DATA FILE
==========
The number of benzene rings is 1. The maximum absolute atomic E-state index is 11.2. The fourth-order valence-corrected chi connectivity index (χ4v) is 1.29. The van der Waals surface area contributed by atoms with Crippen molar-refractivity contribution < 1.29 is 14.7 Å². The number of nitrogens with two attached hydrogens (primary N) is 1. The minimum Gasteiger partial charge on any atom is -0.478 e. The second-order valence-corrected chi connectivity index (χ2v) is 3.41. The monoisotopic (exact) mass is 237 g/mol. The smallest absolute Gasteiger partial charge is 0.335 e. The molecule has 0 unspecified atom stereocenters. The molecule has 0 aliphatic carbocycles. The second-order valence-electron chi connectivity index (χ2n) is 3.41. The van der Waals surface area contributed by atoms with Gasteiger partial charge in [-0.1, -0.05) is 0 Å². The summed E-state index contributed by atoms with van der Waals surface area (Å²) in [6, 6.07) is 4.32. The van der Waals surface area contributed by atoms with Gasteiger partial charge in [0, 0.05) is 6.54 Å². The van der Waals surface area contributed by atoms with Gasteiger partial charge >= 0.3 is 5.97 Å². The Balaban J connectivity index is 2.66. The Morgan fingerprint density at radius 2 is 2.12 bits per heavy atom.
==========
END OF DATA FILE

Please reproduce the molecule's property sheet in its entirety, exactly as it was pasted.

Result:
The number of benzene rings is 1. The maximum absolute atomic E-state index is 11.2. The fourth-order valence-corrected chi connectivity index (χ4v) is 1.29. The van der Waals surface area contributed by atoms with Crippen molar-refractivity contribution < 1.29 is 14.7 Å². The number of nitrogens with two attached hydrogens (primary N) is 1. The minimum Gasteiger partial charge on any atom is -0.478 e. The second-order valence-corrected chi connectivity index (χ2v) is 3.41. The monoisotopic (exact) mass is 237 g/mol. The smallest absolute Gasteiger partial charge is 0.335 e. The molecule has 0 unspecified atom stereocenters. The molecule has 0 aliphatic carbocycles. The second-order valence-electron chi connectivity index (χ2n) is 3.41. The van der Waals surface area contributed by atoms with Gasteiger partial charge in [-0.1, -0.05) is 0 Å². The summed E-state index contributed by atoms with van der Waals surface area (Å²) in [6, 6.07) is 4.32. The van der Waals surface area contributed by atoms with Gasteiger partial charge in [0, 0.05) is 6.54 Å². The van der Waals surface area contributed by atoms with Gasteiger partial charge >= 0.3 is 5.97 Å². The Balaban J connectivity index is 2.66. The Morgan fingerprint density at radius 2 is 2.12 bits per heavy atom.